by Mary Elizabeth Pope
To get to Rome from Urbino by train, you have to take a bus to the station in Pesaro, which is where I meet him, Scottish brogue and boyish, boarding the 6:05 to Bologna, where I’ll catch my second train. On the platform he tells me his name is Alan, asks where I’m from, teases me about my accent, not just American, but midwestern to boot, my vowels Michigan-long and nasal. When we’ve put our bags in the overhead bins, I pick a seat by the window and begin the first leg of my journey that will carry me to the Eternal City, to the man who waits for me there, to the Sistene Chapel where we’re headed this afternoon. For months I’ve seen my favorite panel, The Creation of Man, drawn by graffiti artists on the sidewalks of Verona and Florence and San Marino, but today I’m finally going to see the original painted by Michaelangelo.
My immediate plans are to gaze at the sun coming up over Adriatic until the train veers inland, but Alan sits down next to me, rambling about rugby and American baseball and the former colleague from Glasgow he saw last night in Ravenna until I open up the window to let in some air.
“Thank you,” he says.
“No problem,” I say.
“No problem,” he repeats, only in his brogue it comes out new p-r-rroblem. “Why can’t Americans ever just say you’re welcome or my pleasure?”
“I’m not sure,” I tell him. “I never thought about it before.”
“Why mention the ‘problem’ bit,” he asks, “like it might actually be one after all?” But since I can’t answer this question either, and since the universal sign for I don’t want to talk anymore is cracking open a book, I pull out the volume of Calvino’s Marcovaldo I’m trying to finish without a translation dictionary and read for a while. But just when I’m starting to get somewhere, Alan reaches across me for a copy of La Nazione someone left on the floor, and when I automatically pull my leg away from the sudden threat of contact with his arm, he sighs.
“That’s another thing,” he says. “Why do you Americans need so much personal space?”
* * *
I don’t know if what Alan says is true of all Americans, but I know what is true about me: in hallways and subways and crowds on the street, I keep a radius around me at all times, two or three feet of space I obtain by reading the movements of people nearby and then speeding up or slowing down, stepping left and then right to avoid contact, maneuvers that are so second nature I never really thought about them until I moved to Italy and people kept cutting in front of me at the fruttivendolo or farmacia thinking I wasn’t in line. I equate physical contact with intimacy, the kind that is reserved solely for lovers, like the one I’m on my way to meet this afternoon, which is why I’m always unnerved by friendly handshakes, avoid the casual grazing of shoulders on airplanes, refuse even the anonymous arm offered to steady me when I’ve stumbled.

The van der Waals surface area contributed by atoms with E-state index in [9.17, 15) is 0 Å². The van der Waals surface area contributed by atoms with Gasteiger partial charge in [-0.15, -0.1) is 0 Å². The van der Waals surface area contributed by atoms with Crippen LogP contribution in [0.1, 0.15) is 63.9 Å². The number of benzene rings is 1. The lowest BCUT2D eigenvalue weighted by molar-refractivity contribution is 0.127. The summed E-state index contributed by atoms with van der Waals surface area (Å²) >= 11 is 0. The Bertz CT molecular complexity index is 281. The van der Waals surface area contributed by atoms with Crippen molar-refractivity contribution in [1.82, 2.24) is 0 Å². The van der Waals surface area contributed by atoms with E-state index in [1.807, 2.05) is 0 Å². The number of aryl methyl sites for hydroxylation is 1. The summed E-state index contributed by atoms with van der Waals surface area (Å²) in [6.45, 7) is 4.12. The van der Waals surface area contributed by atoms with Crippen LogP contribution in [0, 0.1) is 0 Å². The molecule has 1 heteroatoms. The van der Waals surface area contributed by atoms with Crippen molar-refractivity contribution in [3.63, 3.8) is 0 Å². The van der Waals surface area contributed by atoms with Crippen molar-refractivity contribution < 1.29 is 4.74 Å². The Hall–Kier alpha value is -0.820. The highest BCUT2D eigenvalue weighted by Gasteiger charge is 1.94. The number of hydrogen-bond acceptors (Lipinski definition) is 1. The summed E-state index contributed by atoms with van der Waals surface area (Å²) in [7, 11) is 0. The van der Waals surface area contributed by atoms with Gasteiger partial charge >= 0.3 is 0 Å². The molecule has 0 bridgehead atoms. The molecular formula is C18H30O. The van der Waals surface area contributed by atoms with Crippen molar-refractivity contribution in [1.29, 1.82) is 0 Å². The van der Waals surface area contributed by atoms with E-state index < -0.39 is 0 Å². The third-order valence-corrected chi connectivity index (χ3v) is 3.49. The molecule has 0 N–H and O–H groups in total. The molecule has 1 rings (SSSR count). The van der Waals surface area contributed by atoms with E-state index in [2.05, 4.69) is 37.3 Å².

Alan is still waiting for my answer, and I want to give him a simpler one, to tell him that space is a form of politeness back home, a way of not encroaching on other people, but politeness seems a hollow excuse when I have the distinct impression I’ve just been rude, and so instead of answering him, I smile and shrug, annoyed now, or embarrassed, I’m not sure which, and turn back to Marcovaldo, though the question hangs in the air of our compartment like smoke that never clears.
When the train finally pulls into Bologna I shove my book in my bag and nod goodbye to Alan, glad to be free of these questions I can’t answer. But in my haste to escape him, the heel of my shoe catches on the threshold at the top of the stairs and my body pitches forward, the contents of my bag falling like rain. Then I’m falling too, the ground gone beneath me, the train upside down, until I crash onto the concrete platform below, limbs akimbo, the beads from my necklace scattering like marbles.